The Leeds Teaching Hospitals, UK
Posters & Accepted Abstracts: J Neurol Neurophysiol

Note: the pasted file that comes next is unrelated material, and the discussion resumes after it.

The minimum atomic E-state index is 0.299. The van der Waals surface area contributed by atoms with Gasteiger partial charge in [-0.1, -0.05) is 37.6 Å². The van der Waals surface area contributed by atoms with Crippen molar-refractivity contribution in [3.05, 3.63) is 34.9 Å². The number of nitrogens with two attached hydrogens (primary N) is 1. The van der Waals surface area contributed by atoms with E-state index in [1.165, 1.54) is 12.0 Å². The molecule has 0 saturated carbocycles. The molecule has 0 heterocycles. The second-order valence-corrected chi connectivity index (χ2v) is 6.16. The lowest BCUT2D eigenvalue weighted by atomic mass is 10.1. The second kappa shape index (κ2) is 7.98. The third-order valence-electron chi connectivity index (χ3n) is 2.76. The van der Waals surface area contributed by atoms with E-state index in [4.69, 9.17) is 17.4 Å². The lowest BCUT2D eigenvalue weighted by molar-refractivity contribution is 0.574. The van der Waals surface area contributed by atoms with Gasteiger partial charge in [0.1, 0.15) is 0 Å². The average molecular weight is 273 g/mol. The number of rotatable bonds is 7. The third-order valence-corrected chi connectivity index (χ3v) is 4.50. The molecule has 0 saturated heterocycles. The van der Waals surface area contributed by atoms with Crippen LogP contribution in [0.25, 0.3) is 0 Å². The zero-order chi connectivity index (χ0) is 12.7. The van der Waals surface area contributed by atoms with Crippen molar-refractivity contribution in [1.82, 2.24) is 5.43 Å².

Functional magnetic resonance imaging (fMRI) allows non-invasive assessment of human brain function in vivo by detecting blood flow differences. From a powerful research tool actively utilized in cognitive neuroscience, clinical fMRI has evolved and matured into a robust clinical tool, implemented with a wide spectrum of patients. In this study, we further push the limits of this unique tool with pediatric patients. The purpose of this study is to present the experience of a large teaching hospital centre in the utility of clinical fMRI in a pediatric cohort and in particular focusing on the typical problems, pitfalls, solutions and benefits. Twenty (20) children (5-16 years of age) underwent fMRI, over a period of 2 years, as part of the regional epilepsy pre-surgical evaluation program. fMRI was performed on a 3T Philips scanner. Some of the children additionally underwent DTI (tractography). Pediatric dedicated fMRI paradigms consisted of motor, sensorimotor, visual, auditory, memory and speech tasks. In some cases we also compared pre- and postoperative fMRI. MRI image analysis was performed using SPM12. In all cases, fMRI successfully revealed activation of the desired eloquent cortical territories. Speech and memory fMRI was challenging for some of the younger children in our cohort. Numerous cases successfully revealed evidence of neuroplasticity. fMRI can be successfully applied in children and holds significant promise for both research and clinical purposes. Using dedicated pediatric protocols and paradigms can result in a more effective and successful clinical fMRI investigation. fMRI allows more accurate assessment of cortical resection margins and can determine if surgery is best performed with the patient awake or asleep. Clinical fMRI has significant potential to replace Wada for this challenging age group. Fusion of fMRI and DTI yields further useful clinical information in relevant cases.
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